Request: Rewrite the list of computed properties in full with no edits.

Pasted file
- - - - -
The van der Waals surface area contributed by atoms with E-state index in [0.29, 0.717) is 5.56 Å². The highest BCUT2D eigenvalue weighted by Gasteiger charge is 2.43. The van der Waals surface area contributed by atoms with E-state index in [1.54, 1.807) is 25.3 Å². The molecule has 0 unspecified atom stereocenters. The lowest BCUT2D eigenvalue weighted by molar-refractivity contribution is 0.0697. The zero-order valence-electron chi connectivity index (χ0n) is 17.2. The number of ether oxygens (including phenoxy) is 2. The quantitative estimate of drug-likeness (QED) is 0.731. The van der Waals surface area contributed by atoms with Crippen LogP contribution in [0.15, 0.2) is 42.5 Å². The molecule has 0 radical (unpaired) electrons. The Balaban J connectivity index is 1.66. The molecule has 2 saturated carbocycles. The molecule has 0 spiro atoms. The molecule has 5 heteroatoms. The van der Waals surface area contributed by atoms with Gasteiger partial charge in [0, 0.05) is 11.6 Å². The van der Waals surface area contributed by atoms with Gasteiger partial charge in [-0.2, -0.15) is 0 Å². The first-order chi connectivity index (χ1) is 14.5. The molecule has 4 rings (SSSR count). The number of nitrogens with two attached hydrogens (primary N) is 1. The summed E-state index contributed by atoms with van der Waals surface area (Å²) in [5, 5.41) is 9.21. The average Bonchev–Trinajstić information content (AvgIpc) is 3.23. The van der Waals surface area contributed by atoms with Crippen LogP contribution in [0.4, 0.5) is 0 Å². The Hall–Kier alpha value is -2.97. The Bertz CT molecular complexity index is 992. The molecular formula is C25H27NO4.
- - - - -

The van der Waals surface area contributed by atoms with E-state index in [0.29, 0.717) is 5.56 Å². The highest BCUT2D eigenvalue weighted by Gasteiger charge is 2.43. The van der Waals surface area contributed by atoms with E-state index in [1.54, 1.807) is 25.3 Å². The molecule has 0 unspecified atom stereocenters. The lowest BCUT2D eigenvalue weighted by molar-refractivity contribution is 0.0697. The zero-order valence-electron chi connectivity index (χ0n) is 17.2. The number of ether oxygens (including phenoxy) is 2. The quantitative estimate of drug-likeness (QED) is 0.731. The van der Waals surface area contributed by atoms with Crippen LogP contribution in [0.15, 0.2) is 42.5 Å². The molecule has 0 radical (unpaired) electrons. The Balaban J connectivity index is 1.66. The molecule has 2 saturated carbocycles. The molecule has 0 spiro atoms. The molecule has 5 heteroatoms. The van der Waals surface area contributed by atoms with Gasteiger partial charge in [0, 0.05) is 11.6 Å². The van der Waals surface area contributed by atoms with Gasteiger partial charge in [-0.2, -0.15) is 0 Å². The first-order chi connectivity index (χ1) is 14.5. The molecule has 4 rings (SSSR count). The number of nitrogens with two attached hydrogens (primary N) is 1. The summed E-state index contributed by atoms with van der Waals surface area (Å²) in [5, 5.41) is 9.21. The average Bonchev–Trinajstić information content (AvgIpc) is 3.23. The van der Waals surface area contributed by atoms with Crippen LogP contribution in [0.4, 0.5) is 0 Å². The Hall–Kier alpha value is -2.97. The Bertz CT molecular complexity index is 992. The molecular formula is C25H27NO4.